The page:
Going Panoramic
At best – go outside – where things are moving and changing randomly, ... surprisingly, ... amazingly, ... then:


 – extract from Going on the Lookout
Find a blank wall, or a monotonous area of sky, anything which has no focal point, and fix your eyes on it – but look at and concentrate on all the interesting things happening everywhere else. It is especially stimulating to pay attention around the periphery.


 – extract from The Simple Sense of Now
Because sounds are often quiet or quick, and especially nowadays with the constant noise of machines, it is necessary to listen-out, to listen actively.

listen-out for changes. listen-out for sudden sounds, nearby and in the distance. Animals listen-out for quick warning signs, such as bangs, but even quiet sounds, like a twig snapping, are important.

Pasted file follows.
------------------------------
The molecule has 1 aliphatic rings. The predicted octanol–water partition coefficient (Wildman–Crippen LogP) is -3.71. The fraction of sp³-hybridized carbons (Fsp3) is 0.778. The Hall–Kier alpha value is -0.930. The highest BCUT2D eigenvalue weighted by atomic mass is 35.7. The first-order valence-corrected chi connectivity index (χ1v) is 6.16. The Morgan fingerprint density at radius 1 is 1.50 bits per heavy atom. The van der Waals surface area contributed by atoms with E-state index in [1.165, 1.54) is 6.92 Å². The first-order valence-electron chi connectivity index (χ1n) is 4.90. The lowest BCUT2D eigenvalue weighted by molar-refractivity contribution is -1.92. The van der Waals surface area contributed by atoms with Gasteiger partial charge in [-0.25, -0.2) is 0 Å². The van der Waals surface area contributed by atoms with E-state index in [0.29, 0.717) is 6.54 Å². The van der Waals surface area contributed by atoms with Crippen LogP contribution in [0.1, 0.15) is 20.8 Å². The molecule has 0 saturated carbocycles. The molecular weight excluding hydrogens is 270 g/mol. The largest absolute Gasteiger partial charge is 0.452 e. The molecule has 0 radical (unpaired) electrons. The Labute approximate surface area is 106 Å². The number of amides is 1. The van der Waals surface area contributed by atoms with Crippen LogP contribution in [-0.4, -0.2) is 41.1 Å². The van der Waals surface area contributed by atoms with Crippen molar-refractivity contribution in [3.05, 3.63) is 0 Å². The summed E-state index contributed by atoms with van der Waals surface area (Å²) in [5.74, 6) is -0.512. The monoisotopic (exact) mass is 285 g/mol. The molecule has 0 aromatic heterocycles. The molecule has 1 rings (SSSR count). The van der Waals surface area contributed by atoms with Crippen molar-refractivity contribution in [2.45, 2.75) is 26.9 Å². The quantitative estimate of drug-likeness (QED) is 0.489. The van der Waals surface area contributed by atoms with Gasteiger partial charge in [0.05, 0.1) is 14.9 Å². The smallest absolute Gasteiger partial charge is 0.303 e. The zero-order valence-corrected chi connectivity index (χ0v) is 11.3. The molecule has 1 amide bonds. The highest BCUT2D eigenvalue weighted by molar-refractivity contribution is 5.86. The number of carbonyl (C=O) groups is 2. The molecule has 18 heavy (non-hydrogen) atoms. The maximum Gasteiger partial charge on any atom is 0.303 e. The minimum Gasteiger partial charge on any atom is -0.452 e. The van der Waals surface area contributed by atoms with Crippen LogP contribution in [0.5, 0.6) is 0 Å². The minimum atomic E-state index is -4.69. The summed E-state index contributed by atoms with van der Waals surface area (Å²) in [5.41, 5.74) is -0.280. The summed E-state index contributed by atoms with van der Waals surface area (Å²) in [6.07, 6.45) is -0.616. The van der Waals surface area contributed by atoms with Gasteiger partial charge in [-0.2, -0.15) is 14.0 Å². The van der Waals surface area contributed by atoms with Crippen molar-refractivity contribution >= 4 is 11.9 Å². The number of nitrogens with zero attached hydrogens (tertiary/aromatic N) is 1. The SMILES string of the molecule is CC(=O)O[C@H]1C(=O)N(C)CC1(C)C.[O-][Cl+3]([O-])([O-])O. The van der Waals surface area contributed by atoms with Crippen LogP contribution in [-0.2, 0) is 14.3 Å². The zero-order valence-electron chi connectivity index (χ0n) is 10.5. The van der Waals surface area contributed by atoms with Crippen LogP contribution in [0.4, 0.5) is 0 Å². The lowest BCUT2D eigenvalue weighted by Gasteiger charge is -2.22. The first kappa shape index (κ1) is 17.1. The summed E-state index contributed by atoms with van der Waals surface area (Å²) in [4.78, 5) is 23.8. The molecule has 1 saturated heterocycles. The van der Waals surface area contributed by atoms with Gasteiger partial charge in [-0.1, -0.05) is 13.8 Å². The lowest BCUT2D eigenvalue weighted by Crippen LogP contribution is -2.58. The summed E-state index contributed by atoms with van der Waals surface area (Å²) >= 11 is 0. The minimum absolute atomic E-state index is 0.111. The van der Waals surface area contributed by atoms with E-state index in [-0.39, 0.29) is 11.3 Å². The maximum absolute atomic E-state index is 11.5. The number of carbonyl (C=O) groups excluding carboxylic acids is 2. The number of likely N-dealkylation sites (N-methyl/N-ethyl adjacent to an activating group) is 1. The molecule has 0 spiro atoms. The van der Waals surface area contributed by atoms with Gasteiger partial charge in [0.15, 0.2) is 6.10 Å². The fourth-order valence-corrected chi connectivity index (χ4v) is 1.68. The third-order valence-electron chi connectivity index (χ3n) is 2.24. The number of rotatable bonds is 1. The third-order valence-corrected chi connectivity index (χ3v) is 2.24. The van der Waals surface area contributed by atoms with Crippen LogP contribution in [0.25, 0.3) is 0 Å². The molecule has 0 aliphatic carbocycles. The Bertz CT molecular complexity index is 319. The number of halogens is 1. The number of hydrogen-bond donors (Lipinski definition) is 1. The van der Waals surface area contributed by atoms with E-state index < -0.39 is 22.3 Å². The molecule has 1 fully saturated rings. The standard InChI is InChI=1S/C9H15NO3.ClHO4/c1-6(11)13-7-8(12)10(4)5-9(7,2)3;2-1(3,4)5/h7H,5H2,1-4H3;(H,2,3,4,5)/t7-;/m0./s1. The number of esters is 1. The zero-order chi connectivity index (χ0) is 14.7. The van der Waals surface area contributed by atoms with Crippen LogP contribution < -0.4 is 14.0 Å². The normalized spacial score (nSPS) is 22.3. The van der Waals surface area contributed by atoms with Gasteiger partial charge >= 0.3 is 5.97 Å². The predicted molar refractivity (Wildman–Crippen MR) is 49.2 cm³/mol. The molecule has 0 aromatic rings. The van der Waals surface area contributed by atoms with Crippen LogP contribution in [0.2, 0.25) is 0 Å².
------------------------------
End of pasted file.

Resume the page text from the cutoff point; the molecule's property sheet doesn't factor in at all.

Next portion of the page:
It depends on where you are and what sort of background noises there are, but i often find it useful to listen-out for children and dogs. At night for hedgehogs and owls. You might not hear them, that's irrelevant, listening-out for them is the vital part.

If you do these first two exercises as well as you can, for one minute a day, for a week, i guarantee you'll have some unusual experience of wholeness, and/or stopping the thoughts for a second.

Going Panoramic

 – extract from Chapter Two : Going Panoramic
All the exercises are good to do for half a minute a day. The smelling exercise needs a minute. So it should take about two minutes all together.

Short periods reduce the concentrated work-load, make it easy, make it fun. Firstly, if it's interesting or enjoyable you'll want to repeat it. Also, short regular periods of stimulation will act as a catalyst: they are the best way to tell your subconscious "it's time to remember".

Humans are so unfamiliar with their sense of smell that it is not an appropriate first exercise.

Back to Chapter One : Welcome to the Panorama